In 2010, the Federal Government of Nigeria increased the VAT rate from 5% to 10% but was short-lived on the account that, the increase was not right for the economy at that time, the increase will increase inflation, and so many more. The proposed increase from 5% to 7.5% has been greeted with the same reasons. The question we must then ask, would there ever be a right time to increase the VAT rate in Nigeria?
There is a world of difference between ‘solving a problem right’ and ‘solving the right problem’. Solving a problem right is to design an intervention or a solution addressed to the symptoms of the problem, which results are often unintended, counterproductive or worsen the problem you are trying to solve. Solving the right problem means designing an intervention addressed to the root cause of the problem to achieve lasting and enduring solution.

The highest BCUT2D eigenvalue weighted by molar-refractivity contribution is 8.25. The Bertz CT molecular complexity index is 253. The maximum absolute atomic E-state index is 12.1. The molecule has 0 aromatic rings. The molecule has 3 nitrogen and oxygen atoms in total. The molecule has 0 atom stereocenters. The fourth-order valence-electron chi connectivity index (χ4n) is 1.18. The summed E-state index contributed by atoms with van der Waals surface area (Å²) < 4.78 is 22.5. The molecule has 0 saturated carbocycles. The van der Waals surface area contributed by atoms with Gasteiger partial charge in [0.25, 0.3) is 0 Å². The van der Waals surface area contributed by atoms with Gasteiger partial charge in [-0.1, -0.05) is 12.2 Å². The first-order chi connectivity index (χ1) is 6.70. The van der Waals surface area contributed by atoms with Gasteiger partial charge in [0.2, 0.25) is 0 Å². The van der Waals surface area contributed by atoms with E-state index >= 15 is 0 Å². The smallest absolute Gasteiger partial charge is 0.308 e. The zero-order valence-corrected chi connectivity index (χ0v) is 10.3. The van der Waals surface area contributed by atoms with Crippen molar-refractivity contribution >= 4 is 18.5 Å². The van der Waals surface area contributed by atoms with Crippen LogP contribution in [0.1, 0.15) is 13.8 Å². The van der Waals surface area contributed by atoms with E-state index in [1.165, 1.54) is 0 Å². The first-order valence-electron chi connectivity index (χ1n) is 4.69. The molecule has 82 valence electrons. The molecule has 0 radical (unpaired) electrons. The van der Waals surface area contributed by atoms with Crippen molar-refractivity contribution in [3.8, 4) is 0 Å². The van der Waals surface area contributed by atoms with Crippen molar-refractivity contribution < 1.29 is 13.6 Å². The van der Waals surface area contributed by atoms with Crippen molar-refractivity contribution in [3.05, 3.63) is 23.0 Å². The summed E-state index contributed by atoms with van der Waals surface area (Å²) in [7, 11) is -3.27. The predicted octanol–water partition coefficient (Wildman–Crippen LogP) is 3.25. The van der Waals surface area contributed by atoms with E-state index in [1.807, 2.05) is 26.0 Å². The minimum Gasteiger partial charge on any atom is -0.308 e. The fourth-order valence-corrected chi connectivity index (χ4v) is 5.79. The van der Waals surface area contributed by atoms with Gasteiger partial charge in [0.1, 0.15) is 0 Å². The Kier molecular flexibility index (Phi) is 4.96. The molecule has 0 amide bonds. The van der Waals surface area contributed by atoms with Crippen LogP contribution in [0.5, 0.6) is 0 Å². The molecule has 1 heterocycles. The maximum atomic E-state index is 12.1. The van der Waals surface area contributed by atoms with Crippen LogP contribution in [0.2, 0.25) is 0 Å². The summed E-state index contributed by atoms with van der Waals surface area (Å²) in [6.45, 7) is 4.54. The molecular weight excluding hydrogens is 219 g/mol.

Increasing the VAT rate is an attempt to solving a problem right, which result would be unintended or counterproductive to the Nigerian economy. Hence, increasing the VAT rate will not solve the revenue gap, but could increase the rate non-compliance. The right problem to solve is the Tax Policy Mix and Design.
In VAT Design, the two key factors to consider are ‘what is to be taxed’ and ‘who is to collect the tax’. Below is the snippet of the design of VAT in four countries that are comparable to Nigeria.
|VAT Threshold (N)||90,000,000||Nil||13,000,000||24,000,000||38,000,000|
Angola is comparable to Nigeria as an oil producing country in Nigeria. Ghana, a neighbouring West African country. South Africa as the second largest economy in Africa. The United Kingdom as the origin of Nigerian VAT Act.
The VAT threshold technically exempts the extreme poor people and small companies from the VAT regime, thereby increasing compliance and high revenue from VAT. Giving the poor infrastructural (no electricity, no good roads, high cost of education & healthcare, etc.) base in Nigeria, the VAT threshold should be a N100million and the VAT rate should be 10%.